Semenya confirms she’s taking testosterone battle to European Court of Human Rights

Caster Semenya has not given up on her fight against World Athletics regulations and will now approach the European Court of Human Rights. The Olympic gold medallist has endured a fraught legal gauntlet thus far, having had her appeals rejected by multiple institutions. 

In a parliamentary portfolio committee meeting on Tuesday, Athletics South Africa indicated its intent to approach the court to fight for its star athlete’s participation at the 2021 Tokyo Olympic Games. Semenya’s legal team confirmed the move on Thursday afternoon.

“I hope the European court will put an end to the longstanding human-rights violations by World Athletics against women athletes,” she said in a statement. 

“All we ask is to be allowed to run free, for once and for all, as the strong and fearless women we are and have always been.”  

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This latest attempt follows a series of setbacks that appeared to have effectively ended Semenya’s chances of competing in her preferred events. In September, a Swiss federal tribunal shot down her appeal against the court of arbitration for sport (CAS) ruling that upheld new policies governing athletes with differences in sex development.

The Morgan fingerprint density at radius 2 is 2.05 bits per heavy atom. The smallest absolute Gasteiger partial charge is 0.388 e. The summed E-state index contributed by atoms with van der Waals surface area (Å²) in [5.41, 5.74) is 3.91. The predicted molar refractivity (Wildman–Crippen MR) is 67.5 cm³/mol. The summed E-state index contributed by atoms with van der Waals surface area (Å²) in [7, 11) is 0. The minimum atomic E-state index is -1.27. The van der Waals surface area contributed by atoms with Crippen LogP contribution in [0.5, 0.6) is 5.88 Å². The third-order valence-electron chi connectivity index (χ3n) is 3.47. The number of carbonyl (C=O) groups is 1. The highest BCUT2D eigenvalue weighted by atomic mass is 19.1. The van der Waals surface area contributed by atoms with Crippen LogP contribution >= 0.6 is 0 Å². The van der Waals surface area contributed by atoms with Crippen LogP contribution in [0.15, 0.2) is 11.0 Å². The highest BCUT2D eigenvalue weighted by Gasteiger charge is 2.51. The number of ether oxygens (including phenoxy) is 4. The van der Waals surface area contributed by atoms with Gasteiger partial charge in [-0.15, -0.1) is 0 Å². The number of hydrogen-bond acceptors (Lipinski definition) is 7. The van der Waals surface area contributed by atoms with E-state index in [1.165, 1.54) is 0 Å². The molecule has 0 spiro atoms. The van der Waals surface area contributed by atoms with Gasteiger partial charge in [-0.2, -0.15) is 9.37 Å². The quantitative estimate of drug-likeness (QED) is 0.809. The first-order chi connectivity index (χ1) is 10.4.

“Based on these findings, the CAS decision cannot be challenged,” the tribunal said in its decision. “Fairness in sport is a legitimate concern and forms a central principle of sporting competition. It is one of the pillars on which competition is based.”

Semenya had appealed to the tribunal after CAS had rejected the Olympic gold medalist’s attempt to halt new testosterone regulations implemented by World Athletics — then known as the International Association of Athletics Federations.

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The middle-distance runner had initially approached CAS after World Athletics introduced new middle-distance regulations in April 2018. The “eligibility regulations for female classification” restricted testosterone levels allowed in women intending to run the 400m, 800m and 1 500m races.

Under World Athletics’ new regulations, “difference of sexual development”, athletes would be forced to lower and maintain their testosterone levels for an extended time. Semenya has routinely stated she will not comply with the new rules and undergo treatment.

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Luke Feltham

Luke Feltham runs the Mail & Guardian's sports desk. He was previously the online day editor.

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